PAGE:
I thought for a moment but decided that it would be unprofessional and besides, my mum would kill me if she thought I was secretly drinking.

“No thanks... I’m fine.”

“Good girl.”

Was that a test?


I looked at the clock and saw it was 9pm. “OK, if you’re all OK, I’ll be getting off now, I have two buses to catch so...”

“Oh Melanie, I’ve been so thoughtless, let me pay for a taxi... I can’t have you travelling on your own at night. Look, here’s your fee and let me call the firm I’ve used a couple of times, they seem quite reliable... is that OK with you?”

I was quite thrilled because I wasn’t expecting such thoughtfulness though I’d already thought about getting a taxi myself. I didn’t fancy traveling on public transport late at night, on my own.

“Yes, thank you, that would be lovely... thanks.”

“Great, no problem, let me kick off these shoes first, check on my boy, get a drink I’ll give them a call... and whilst we wait you can bring me up to speed on how things are going.”

How things were going? I wasn’t sure what she meant whether regarding Georgie, home life, school or what... but I’m sure I’d find out when she returned to the living room with a glass in her hand.

In just a few moments she’d changed into something a little bit more comfortable, had a glass in her hand and said I’d done a great job getting Georgie all comfy in his favourite jammies.

I smiled in relief that I wasn’t in trouble for being a little late getting him to bed.

She called the taxi firm.

Apparently they were busy and there’d be a thirty minute wait, “Are you OK with that?” She asked me.

“Yes, sure, no problem.”

“Yes that’s OK and it’s from...” she talked into her mobile giving her address and where I was going. They confirmed it would arrive in half an hour’s time but said they’d send a text when it was nearby.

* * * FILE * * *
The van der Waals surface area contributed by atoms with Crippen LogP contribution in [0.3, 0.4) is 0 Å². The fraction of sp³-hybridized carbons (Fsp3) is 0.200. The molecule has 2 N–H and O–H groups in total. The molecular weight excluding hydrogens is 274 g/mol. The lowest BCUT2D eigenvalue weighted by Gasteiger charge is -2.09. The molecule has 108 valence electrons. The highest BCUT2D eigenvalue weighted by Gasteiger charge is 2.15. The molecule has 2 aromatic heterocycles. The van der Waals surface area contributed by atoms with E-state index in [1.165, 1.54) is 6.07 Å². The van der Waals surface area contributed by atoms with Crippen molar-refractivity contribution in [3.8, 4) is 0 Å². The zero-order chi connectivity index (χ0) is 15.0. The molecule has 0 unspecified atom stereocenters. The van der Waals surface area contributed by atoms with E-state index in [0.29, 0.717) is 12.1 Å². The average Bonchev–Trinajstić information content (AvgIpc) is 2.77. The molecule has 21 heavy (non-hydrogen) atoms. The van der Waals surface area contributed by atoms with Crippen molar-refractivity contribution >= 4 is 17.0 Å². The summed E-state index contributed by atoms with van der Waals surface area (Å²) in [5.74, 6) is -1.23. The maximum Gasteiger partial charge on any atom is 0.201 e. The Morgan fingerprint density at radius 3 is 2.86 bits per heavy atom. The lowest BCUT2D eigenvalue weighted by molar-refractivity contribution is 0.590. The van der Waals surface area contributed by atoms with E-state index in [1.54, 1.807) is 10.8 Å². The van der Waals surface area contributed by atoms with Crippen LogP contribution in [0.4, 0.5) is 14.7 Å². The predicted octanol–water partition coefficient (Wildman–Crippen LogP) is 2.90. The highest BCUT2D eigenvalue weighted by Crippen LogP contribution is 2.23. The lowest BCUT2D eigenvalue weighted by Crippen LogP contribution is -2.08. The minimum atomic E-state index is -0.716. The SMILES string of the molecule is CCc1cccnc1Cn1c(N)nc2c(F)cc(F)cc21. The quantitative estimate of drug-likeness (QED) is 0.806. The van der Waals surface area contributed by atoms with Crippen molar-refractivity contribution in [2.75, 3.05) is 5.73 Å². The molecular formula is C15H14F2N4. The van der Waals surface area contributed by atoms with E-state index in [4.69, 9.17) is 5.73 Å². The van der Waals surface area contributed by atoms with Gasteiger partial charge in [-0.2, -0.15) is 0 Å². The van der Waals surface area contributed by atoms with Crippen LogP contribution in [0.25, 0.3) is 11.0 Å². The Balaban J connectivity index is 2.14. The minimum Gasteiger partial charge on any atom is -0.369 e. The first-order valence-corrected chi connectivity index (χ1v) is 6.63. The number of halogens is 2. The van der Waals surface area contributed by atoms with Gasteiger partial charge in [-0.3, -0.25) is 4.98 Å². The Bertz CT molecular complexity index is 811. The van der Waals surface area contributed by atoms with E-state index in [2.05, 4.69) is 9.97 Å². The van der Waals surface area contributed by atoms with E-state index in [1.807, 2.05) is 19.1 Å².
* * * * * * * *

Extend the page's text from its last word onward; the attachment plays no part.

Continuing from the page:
Once all that was sorted she seemed to relax a little more. “How’s my little boy been?”


For the next twenty minutes or so we chatted about Georgie but she also mentioned that her workload was growing and might have to think about a more permanent arrangement for someone to look after him. She confided that she quite liked the social aspect of being in the company of fellow workers but felt guilty about leaving her son alone for any length of time.

The problem was Georgie didn’t respond to new people and couldn’t cope with change at all. He needed to have everything in order and a regular schedule. Denise, Mrs Thompson, did say that she was overjoyed that he’d taken so quickly to me and that hadn’t been the case with the few babysitters she’d tried in the past.

“You have something Melanie, and if you can bottle that... you’d be set for life.” She smiled as she raised her half full glass in my direction.

We then chatted about me and school and the fact that I was rehearsing a play. I mentioned that the boy who was playing my boyfriend in it, also wanted to actually be my boyfriend.

“And how’s that going?”

“Well, I see Pete at school all the time but I’m too busy with my babysitting business to really give him any extra...”

Encouragement?” Mrs Thompson cheekily added.

I went red.

“Good for you sweetie. There’s no rush and you seem to have everything sorted. You’re a very clever young woman so make sure you also want what he, or anyone else, wants.”

I was pleased she thought I’d been such an instant success with Georgie. Perhaps that was because we had known each other at a different time, but even so, it was nice to know I was appreciated. However, it hadn’t occurred to me until that moment that the play was in two weeks and that meant a show Thursday, Friday and Saturday nights... I wouldn’t be able to babysit my favourite little boy.

And then of course there was that ‘thing’, that strange... ‘thing’ I needed to mention but still had no way of getting into it.




“Well love, your ride looks like it will be here in a few minutes so I just want to thank you for being available for such a long stint and hope you might feel able to do it again in a week’s time.”

“Oh, I’m sure that will be OK.” I nervously added because I wanted to tell her that ‘unbelievable thing’ that Georgie had mentioned. It was now or never.

“Hmmm, I asked Georgie what was his favourite painting and he said “Granny”.

“Yes, well, it is pretty marvellous and it’s also mine...”

I picked up the couple of paintings I’d left in the conservatory. “I hope you don’t mind... he said I could have these for my bedroom walls.”

“Of course not love. If he wants you to have them... by all means take them... shows he likes you.”

“Mmm, well, umm,” I didn’t know how to broach this particular topic. “There was something else.”

“Well love,” she could see I was unsure, “what is it.... I think we’re friends now.”

I took a deep breath and pointed to the portrait. “He said it was his favourite, umm, but, ermm, that his granny comes to speak to him when he goes to sleep.” I looked to see what reaction this info had on his mother. She went pale and nearly spilt her drink.

“Ohhh, mmm...”

At that moment there was another ‘beep’ on her phone so automatically looked out the window. “My ride’s arrived.”